Comix: Beyond the Comic Book Pages (Kino Lorber, NR)

If you have read comics your whole life, this documentary will reaffirm your love of the medium.


Comix: Beyond the Comic Book Pages is a love letter to the comic book industry that is a must-see for those who follow the lore. However, others not steeped in comic book mythology may have a harder time, as its presentation and delivery feels a little too unfocused.

Comix is a documentary that details the very beginning of comic books, their evolution from the page to the store shelves, and how they have left an impact on pop culture, from the big screen to the small screen to the cosplay scene. This is mainly told through some of the industry’s most revered writers and artists, including former Marvel Comics president and professional film cameo guru Stan Lee, Frank Miller of Sin City and 300 fame, Top Cow Productions’ Marc Silvestri, and DC Comics writer Neal Adams.

There is no doubt from watching the film that director Michael Valentine is fascinated by the world of comics. There is a passion there, and that passion is definitely on display. While the documentary is not the most groundbreaking in terms of covering the comic book industry, there is a bouncy energy to it that is reflective of what it is like to read a comic book.

Of course, the film is only as interesting as the subjects who tell it. Here, Valentine takes the backseat and lets the creators do the talking. Are these people icons of modern comics? Sure, but they are also natural presences on the camera. The more Stan Lee, the better. Watching Frank Miller delve into the dark aspects of character while simultaneously holding a variety of blades can’t not be entertaining. The way they use comic panels as visual transitions is also creatively well done.

The documentary aspires to cover nearly every facet of comic history, which is both a strength and a weakness: You are not spending the whole time with big names like Lee and Miller. The film also takes you into the world of independent publishers and their efforts to get their works noticed. We go into who is in charge of making sure pages look their best, such as the inkers who finalizes the look of the page. Delving into how a comic book is made is interesting because the action is fascinating to watch. When the film focuses solely on comic books, it is at its most interesting.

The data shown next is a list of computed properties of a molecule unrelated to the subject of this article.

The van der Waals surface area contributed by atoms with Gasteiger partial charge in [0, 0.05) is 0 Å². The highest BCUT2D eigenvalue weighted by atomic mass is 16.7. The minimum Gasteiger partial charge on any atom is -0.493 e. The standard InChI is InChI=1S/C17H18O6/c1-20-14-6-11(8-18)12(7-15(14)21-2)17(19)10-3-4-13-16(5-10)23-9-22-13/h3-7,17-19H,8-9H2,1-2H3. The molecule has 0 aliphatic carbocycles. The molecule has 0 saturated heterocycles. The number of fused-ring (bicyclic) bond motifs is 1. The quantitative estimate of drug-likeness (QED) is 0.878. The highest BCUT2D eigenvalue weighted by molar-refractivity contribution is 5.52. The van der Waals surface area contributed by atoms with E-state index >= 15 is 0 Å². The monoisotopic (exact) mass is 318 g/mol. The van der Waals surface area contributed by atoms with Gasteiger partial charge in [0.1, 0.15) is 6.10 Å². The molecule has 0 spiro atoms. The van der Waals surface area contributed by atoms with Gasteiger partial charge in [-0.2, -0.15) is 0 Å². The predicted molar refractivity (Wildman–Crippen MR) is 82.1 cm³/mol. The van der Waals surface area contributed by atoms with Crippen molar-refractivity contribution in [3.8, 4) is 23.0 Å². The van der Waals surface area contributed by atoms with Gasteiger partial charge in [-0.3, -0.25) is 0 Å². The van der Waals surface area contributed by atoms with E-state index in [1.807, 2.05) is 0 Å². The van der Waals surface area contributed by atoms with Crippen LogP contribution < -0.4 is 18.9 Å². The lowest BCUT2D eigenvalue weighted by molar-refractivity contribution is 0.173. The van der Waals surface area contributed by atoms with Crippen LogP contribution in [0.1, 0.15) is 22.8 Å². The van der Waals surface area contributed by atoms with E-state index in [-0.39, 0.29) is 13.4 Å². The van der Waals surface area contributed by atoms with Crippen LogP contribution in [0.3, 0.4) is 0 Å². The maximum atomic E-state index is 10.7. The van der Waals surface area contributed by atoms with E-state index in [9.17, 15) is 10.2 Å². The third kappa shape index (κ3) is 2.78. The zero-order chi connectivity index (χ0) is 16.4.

It is only when Comix starts to get away from that that it starts to lose focus. While it’s admirable for wanting to cover the entire industry, that’s a lot of information to cram into 85 minutes. Some elements are just not as fleshed out as they should be, because the film has to move on to the next facet of comic history. A lack of outsider perspectives is a glaring problem.

The world of cosplay, where people dress up as their favorite characters, is big in this film and we get cosplayers talking about how they are probably perceived by others: as a bunch of nerds. However, is that really how others perceive them? We don’t know, because the film does not even ask a non–comic follower how they feel. And that leads to an even bigger problem: the way comics are perceived by society as a whole is missing. The opinions are of those who are already steeped in the lore; that can make those seeking to learn more feel left out.

All of this is accompanied by a score by Michael Crane that obviously pays homage to the grandiose music of John Williams and Danny Elfman, who both scored iconic superhero themes. However, there are too many times when it almost verges on self-parody. It is also not mixed that well into the film, with the music sometimes drowning out what is being said.

If you have read comics your whole life, this documentary will reaffirm your love of the medium. It’s a vibrant look at the industry that could have benefited from focusing on one aspect of comic books rather than all of them. Sure, Comix gets unfocused, but there is a passion that is infectious. | Bill Loellke

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